Having their immune system cells go through a laboratory version of boot camp may help patients win their battle against HIV, believe University of Pittsburgh researchers. In essence, that's the concept behind the development of a novel therapeutic vaccine loaded with a patient's own souped up dendritic cells, which have been galvanized to rally other cells of the immune system in fighting the virus unique to that individual.

At the XVI International AIDS Conference (AIDS 2006), University of Pittsburgh researchers will describe one of the steps that is key to the approach's success modifying the dendritic cells in such a way that they will get the attention of killer T cells. Results of these studies will be incorporated into the protocol for a clinical trial of the vaccine, which is expected to begin later this year.

"The goal of the approach is to teach killer T cells to more efficiently find, detect and destroy HIV infected cells. Our vaccine, as an immunotherapy, is custom-designed to target the unique virus that has evolved in each individual being treated. A patient's own dendritic cells together with their unique viral antigens comprise the main elements of the vaccine," said Charles R. Rinaldo, Jr., Ph.D., professor and chairman of the department of infectious diseases and microbiology at Pitt's Graduate School of Public Health (GSPH) and the study's senior author.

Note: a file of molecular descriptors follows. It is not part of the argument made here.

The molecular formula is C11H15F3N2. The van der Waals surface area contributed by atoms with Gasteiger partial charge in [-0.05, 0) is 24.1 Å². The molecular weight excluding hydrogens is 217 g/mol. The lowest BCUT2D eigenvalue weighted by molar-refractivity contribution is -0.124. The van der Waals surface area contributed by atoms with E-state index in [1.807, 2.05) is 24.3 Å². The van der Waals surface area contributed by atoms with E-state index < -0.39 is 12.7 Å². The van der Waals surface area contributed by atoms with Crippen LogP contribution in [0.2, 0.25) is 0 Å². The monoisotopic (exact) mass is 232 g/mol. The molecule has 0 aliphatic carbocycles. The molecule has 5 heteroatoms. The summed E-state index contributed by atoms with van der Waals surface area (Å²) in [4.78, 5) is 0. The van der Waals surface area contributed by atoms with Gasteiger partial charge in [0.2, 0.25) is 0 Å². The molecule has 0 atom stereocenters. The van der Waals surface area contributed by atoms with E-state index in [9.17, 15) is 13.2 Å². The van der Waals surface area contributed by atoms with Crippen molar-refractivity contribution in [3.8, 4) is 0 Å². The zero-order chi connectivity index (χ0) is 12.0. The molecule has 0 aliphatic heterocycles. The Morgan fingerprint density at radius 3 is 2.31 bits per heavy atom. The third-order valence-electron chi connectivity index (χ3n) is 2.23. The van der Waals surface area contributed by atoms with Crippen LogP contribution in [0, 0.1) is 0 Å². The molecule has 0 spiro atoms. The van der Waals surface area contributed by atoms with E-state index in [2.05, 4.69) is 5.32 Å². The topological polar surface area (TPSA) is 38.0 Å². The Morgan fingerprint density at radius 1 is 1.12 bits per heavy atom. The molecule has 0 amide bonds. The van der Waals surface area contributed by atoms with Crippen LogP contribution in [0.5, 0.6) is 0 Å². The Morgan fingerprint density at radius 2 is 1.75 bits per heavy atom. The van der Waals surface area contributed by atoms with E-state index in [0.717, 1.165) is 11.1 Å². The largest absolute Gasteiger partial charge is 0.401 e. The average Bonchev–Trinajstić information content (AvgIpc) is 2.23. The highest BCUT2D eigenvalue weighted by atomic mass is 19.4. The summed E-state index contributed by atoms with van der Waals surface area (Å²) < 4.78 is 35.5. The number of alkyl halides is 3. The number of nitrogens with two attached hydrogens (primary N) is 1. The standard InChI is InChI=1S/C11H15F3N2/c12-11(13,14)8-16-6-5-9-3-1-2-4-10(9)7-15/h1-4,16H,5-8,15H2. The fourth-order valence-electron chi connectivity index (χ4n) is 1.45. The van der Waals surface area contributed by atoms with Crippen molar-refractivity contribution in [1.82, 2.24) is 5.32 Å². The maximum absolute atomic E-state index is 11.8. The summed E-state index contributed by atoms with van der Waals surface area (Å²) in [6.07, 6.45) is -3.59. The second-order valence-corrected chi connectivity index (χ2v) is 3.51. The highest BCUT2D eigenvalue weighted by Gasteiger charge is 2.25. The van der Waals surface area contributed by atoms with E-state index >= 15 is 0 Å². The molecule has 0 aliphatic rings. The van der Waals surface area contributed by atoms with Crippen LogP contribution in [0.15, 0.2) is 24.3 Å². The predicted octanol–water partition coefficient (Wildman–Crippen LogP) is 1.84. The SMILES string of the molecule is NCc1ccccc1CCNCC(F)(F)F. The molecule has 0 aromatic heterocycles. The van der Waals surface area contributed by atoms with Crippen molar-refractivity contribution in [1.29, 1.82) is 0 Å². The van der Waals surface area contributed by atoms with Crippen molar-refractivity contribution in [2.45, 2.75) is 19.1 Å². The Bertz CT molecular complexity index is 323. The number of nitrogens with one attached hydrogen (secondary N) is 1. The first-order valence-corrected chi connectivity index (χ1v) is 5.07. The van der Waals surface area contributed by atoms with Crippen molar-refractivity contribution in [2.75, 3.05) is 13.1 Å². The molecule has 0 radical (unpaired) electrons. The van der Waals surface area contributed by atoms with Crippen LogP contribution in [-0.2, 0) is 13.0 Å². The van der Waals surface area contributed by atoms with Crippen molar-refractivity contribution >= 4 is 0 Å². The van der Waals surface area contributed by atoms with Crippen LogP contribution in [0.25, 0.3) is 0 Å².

In particular, the approach aims to activate a type of T cell called a CD8, or cytotoxic, T cell, also known as a killer T cell. In a typical immune response, CD8 cells are called to action by dendritic cells. Persons infected with HIV and being treated with antiretroviral drugs can control but not eliminate HIV infection. If the drug therapy is discontinued, the virus comes roaring back. Dr. Rinaldo and others have hypothesized that this is because the drug therapy does not completely restore CD8 cell immunity to the virus. So, in trying to figure a way to activate the CD8 cells to more efficiently control HIV, the researchers focused on a molecule called interleuken-12 (IL-12). When dendritic cells recognize and capture viral antigens, they work together with CD4 T cells to release IL-12, which in turn triggers stimulation of killer CD8 cells that are specific to the virus.